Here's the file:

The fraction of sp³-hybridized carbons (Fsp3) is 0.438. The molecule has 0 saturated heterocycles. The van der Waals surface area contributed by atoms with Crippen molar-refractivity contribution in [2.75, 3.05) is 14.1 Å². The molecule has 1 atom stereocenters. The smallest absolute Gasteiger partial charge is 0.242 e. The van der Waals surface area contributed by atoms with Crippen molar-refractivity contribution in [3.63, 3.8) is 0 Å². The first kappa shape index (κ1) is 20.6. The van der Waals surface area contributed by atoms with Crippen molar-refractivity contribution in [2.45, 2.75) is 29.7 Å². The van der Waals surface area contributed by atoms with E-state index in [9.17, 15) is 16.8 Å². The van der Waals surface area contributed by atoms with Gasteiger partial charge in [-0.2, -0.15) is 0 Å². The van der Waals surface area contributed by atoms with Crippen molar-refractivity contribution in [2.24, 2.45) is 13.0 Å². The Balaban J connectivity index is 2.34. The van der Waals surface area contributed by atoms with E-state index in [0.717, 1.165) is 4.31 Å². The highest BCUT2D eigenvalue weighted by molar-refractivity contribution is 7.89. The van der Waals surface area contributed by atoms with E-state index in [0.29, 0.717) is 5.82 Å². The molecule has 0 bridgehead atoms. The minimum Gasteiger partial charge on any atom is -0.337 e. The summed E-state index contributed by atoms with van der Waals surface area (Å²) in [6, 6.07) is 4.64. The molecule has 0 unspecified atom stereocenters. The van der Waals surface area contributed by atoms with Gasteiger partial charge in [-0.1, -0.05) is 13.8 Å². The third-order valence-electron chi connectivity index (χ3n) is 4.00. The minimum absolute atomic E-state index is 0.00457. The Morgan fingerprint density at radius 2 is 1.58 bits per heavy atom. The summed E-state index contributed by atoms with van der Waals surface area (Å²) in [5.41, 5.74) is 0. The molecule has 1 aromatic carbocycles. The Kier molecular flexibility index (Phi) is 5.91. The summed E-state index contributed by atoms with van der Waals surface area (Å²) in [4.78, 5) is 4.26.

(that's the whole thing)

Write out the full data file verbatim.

The fraction of sp³-hybridized carbons (Fsp3) is 0.438. The molecule has 0 saturated heterocycles. The van der Waals surface area contributed by atoms with Crippen molar-refractivity contribution in [2.75, 3.05) is 14.1 Å². The molecule has 1 atom stereocenters. The smallest absolute Gasteiger partial charge is 0.242 e. The van der Waals surface area contributed by atoms with Crippen molar-refractivity contribution in [3.63, 3.8) is 0 Å². The first kappa shape index (κ1) is 20.6. The van der Waals surface area contributed by atoms with Crippen molar-refractivity contribution in [2.45, 2.75) is 29.7 Å². The van der Waals surface area contributed by atoms with E-state index in [9.17, 15) is 16.8 Å². The van der Waals surface area contributed by atoms with Gasteiger partial charge in [-0.2, -0.15) is 0 Å². The van der Waals surface area contributed by atoms with Crippen molar-refractivity contribution in [2.24, 2.45) is 13.0 Å². The Balaban J connectivity index is 2.34. The van der Waals surface area contributed by atoms with E-state index in [0.717, 1.165) is 4.31 Å². The highest BCUT2D eigenvalue weighted by molar-refractivity contribution is 7.89. The van der Waals surface area contributed by atoms with E-state index in [0.29, 0.717) is 5.82 Å². The molecule has 0 bridgehead atoms. The minimum Gasteiger partial charge on any atom is -0.337 e. The summed E-state index contributed by atoms with van der Waals surface area (Å²) in [6, 6.07) is 4.64. The molecule has 0 unspecified atom stereocenters. The van der Waals surface area contributed by atoms with Gasteiger partial charge in [-0.1, -0.05) is 13.8 Å². The third-order valence-electron chi connectivity index (χ3n) is 4.00. The minimum absolute atomic E-state index is 0.00457. The Morgan fingerprint density at radius 2 is 1.58 bits per heavy atom. The summed E-state index contributed by atoms with van der Waals surface area (Å²) in [5.41, 5.74) is 0. The molecule has 1 aromatic carbocycles. The Kier molecular flexibility index (Phi) is 5.91. The summed E-state index contributed by atoms with van der Waals surface area (Å²) in [4.78, 5) is 4.26.